“With smuggled rice flooding the market, it is only incumbent upon the government to act immediately. If the prices of rice continue to plunge, local rice production will certainly collapse,” he added. So said the price of palay has dropped from P18 per kilo last year to about P15.50 per kilo. In the absence of large volume milling, rice bran price has risen up to P14 per kilo from P10. “Where will the farmers go now with the harvest season and no one is buying? The smugglers are killing the industry,” he said. The party-list group also urged the National Food Authority (NFA) to increase its palay procurement from local farmers to 30 percent of the total production to curb smuggling. The NFA earlier announced that it is allotting P10.9 billion to procure 615,985 metric tons of palay from farmers this year. The country intends to produce 20.4 million MT of palay in 2013 after producing 18.03 million MT in 2012. “That’s a mere three percent of the total harvest. If the government is really serious in helping farmers, they must increase the volume to 30 percent or at least P105 billion worth of palay,” So said. http://www.philstar.com/nation/2013/02/10/906880/p‐noy‐asked‐curb‐rice‐smuggling
Farmers barricade hacienda By Danny Dangcalan (The Philippine Star) | Updated February 11, 2013 ‐ 12:00am
BACOLOD City , Philippines – About 200 farm workers of a hacienda in Moises Padilla town, Negros Occidental have taken turns since last Wednesday to form a “human barricade” to prevent Department of Agrarian Reform (DAR) personnel from installing alleged “illegal” beneficiaries in the estate. Farmers at Hacienda San Benito in Barangay Crossing Magallon have blocked the main entrance to the estate to prevent the Provincial Agrarian Reform Office from installing beneficiaries belonging to two other groups. The farm workers, who belong to the Hacienda San Benito Employees and Laborers MultiPurpose Cooperative led by Erlito Batallon, said they have a pending petition with the Office of the President for the inclusion of regular farm workers and the exclusion of holders of certificates of land ownership award (CLOAs) in the hacienda. The group is questioning the impending “expansion” of Comprehensive Agrarian Reform Program (CARP) coverage by about 80 hectares, and the installation of its purported beneficiaries who belong to the Agraryo Benepisaryo Reporma sang San Isidro Labrador and the Crossing Magallon Multi-Purpose Cooperative. Batallon said they are the rightful beneficiaries once the hacienda is divided under CARP because they have long tilled the land. The 334-hectare estate, formerly owned by the MJ Lacson Development Co., was placed under CARP coverage more than 10 years ago. http://www.philstar.com/nation/2013/02/11/907236/farmers‐barricade‐hacienda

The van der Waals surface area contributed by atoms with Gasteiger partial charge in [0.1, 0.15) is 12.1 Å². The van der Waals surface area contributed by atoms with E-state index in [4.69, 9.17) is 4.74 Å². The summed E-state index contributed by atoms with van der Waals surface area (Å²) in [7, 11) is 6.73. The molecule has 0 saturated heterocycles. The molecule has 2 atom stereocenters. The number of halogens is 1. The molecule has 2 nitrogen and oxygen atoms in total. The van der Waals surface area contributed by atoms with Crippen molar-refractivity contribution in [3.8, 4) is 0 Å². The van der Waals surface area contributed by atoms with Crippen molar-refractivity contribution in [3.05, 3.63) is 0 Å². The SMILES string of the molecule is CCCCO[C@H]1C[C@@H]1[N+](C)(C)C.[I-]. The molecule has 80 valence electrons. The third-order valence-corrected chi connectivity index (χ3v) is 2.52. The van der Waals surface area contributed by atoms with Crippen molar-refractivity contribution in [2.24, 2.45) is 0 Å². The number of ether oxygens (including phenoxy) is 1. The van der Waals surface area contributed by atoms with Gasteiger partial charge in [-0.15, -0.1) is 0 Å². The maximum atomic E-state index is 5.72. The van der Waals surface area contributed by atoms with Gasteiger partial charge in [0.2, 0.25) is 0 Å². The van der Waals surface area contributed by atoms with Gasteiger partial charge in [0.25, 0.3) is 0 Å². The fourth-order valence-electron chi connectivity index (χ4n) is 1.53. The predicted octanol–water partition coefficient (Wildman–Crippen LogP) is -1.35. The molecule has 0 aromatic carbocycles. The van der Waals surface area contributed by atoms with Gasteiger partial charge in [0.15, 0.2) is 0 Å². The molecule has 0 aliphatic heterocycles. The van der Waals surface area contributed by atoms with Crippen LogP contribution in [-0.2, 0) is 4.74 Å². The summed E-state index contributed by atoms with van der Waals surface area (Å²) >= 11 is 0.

BIR requires gov’t agencies to use eFPS By Zinnia B. Dela Peña (The Philippine Star) | Updated February 10, 2013 ‐ 12:00am